Ecological principles
What is minimal disturbance?

Sustainability-No cultivation

Cultivation disturbs the soil's physical structure and can lead to erosion by water down slopes. Under-vine cultivation is frequently practiced by some growers to control weeds, however, disturbance to the soil surface by cultivation provides a niche that favours plant species that are best adapted to utilize and colonize the disturbed area,  i.e.more weeds. Cultivation also impacts the micro fauna and flora that forms the soil biota, along with earthworm populations.

We mow close to the vines on one side and leave a strip (0.5m) on the other side to provide habitat for insects. This also water stresses the vine slightly on the mown side and simulates regular deficit irrigation principles. On the next mow we reverse the process.

Alternate mowing habitat strip

Alternate mowing habitat strip

Protective cover

Maintaining a protective vegetation cover at all times protects the soil surface from rain drop impact and erosion. This is essential on all slopes. Deep rooted plants (such as weeds) provide micro-pores in the soil for water infiltration. These plants can also access deeper nutrients and when they die off the nutrients are recycled at the soil surface and provide organic matter. Grazing may result in some of these nutrients being exported from the system, in the form of wool and meat!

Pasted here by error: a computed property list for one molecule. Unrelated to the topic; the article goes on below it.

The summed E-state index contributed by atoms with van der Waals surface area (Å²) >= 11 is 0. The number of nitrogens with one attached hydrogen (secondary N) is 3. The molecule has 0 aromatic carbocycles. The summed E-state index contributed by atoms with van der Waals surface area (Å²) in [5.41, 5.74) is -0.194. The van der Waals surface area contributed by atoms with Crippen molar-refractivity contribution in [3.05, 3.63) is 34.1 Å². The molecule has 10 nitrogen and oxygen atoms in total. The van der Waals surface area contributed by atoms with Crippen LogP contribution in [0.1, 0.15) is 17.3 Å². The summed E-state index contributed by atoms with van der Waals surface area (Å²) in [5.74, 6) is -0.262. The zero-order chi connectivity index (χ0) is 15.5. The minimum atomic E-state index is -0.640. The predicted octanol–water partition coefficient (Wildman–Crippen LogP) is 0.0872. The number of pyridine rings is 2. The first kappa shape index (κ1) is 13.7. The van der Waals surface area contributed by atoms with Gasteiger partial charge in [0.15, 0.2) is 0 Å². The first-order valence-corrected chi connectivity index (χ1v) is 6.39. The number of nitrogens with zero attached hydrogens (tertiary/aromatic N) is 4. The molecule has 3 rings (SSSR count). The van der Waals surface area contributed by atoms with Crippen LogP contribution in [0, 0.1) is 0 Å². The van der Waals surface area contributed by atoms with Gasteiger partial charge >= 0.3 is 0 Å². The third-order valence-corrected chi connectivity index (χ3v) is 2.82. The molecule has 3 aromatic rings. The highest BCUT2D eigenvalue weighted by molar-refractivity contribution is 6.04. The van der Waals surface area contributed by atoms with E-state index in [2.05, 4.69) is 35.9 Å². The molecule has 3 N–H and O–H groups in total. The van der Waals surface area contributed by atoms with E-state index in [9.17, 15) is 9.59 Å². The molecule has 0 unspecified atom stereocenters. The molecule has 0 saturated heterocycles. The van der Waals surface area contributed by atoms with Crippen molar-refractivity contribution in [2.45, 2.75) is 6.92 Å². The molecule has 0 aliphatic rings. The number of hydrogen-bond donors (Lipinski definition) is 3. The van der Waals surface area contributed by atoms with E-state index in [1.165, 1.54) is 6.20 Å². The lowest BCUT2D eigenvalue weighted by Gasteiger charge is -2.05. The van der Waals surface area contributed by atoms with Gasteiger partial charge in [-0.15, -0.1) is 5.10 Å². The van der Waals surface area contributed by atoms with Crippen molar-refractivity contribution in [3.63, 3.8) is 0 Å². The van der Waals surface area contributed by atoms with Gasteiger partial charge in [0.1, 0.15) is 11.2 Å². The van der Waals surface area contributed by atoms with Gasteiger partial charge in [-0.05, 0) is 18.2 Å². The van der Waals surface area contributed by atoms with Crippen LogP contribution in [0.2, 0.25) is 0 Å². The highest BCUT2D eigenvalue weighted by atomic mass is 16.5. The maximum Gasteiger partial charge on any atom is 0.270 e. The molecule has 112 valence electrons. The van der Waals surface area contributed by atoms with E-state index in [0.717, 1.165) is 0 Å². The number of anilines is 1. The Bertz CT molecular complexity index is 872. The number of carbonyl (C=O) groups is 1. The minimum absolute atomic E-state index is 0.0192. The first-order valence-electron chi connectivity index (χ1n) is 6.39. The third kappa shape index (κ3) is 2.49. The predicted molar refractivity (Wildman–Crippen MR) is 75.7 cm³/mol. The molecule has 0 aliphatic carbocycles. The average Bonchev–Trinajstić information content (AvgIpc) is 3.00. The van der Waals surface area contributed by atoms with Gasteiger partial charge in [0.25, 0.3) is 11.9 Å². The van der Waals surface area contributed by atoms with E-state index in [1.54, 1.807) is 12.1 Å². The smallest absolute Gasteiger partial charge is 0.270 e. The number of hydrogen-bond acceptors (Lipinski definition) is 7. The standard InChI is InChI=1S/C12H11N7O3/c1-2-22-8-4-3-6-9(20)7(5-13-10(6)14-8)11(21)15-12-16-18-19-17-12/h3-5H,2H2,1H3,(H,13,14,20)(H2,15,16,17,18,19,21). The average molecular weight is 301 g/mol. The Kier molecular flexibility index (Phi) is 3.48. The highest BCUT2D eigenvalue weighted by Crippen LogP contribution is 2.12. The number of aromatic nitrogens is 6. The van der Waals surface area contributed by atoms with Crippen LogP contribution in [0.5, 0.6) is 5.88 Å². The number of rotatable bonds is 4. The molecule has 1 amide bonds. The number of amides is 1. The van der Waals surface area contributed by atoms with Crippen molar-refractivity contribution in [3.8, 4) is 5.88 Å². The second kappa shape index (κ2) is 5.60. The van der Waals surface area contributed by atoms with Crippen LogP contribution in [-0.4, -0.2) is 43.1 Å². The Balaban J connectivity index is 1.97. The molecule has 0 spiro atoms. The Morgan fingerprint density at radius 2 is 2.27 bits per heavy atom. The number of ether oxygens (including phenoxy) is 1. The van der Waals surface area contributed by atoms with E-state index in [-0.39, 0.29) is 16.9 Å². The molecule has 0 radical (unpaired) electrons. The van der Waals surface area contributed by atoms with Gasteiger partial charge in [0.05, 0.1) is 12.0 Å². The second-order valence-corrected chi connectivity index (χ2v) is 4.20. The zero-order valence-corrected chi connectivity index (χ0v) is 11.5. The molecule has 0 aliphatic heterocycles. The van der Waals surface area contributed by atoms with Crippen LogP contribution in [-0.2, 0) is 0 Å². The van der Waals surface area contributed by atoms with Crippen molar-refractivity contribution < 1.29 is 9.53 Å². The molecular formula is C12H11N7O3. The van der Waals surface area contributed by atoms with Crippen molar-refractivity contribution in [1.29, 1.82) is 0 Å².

Planting our vineyard was carried out using a water jet rather than ripping. Cultivation can also impact on earthworm populations and importantly soil mycorrhizae, that are vitally important for capturing nutrients for the vines.

Establishing an equilibrium and maintaining biodiversity

Establishing an equilibrium that is acceptable for sustainable vineyard management; eg spreading cudweed is a prostrate annual that fits in well. Less disturbance helps achieve this to some degree, although the seasonal weather patterns largely determine the dominant species.

Minimal spraying

Not spraying Lime Sulfur. This is deadly on insect life, but is widely used on orchards and vineyards, including organic. It may be an organically acceptable product but the use of this product reduces beneficial insects as well as less desirable ones and can upset the ecological balance. Our picking bins are generally full of insect life, with a diverse range of spiders-a good indicator species.

Copper is also an organic spray widely used but is a heavy metal that persists in the environment and can impact on earthworm populations.

Other sprays may also kill off native yeasts that are present on the berries at harvest and recent research indicates that these local yeast strains may be an important component of regional or local wine character.


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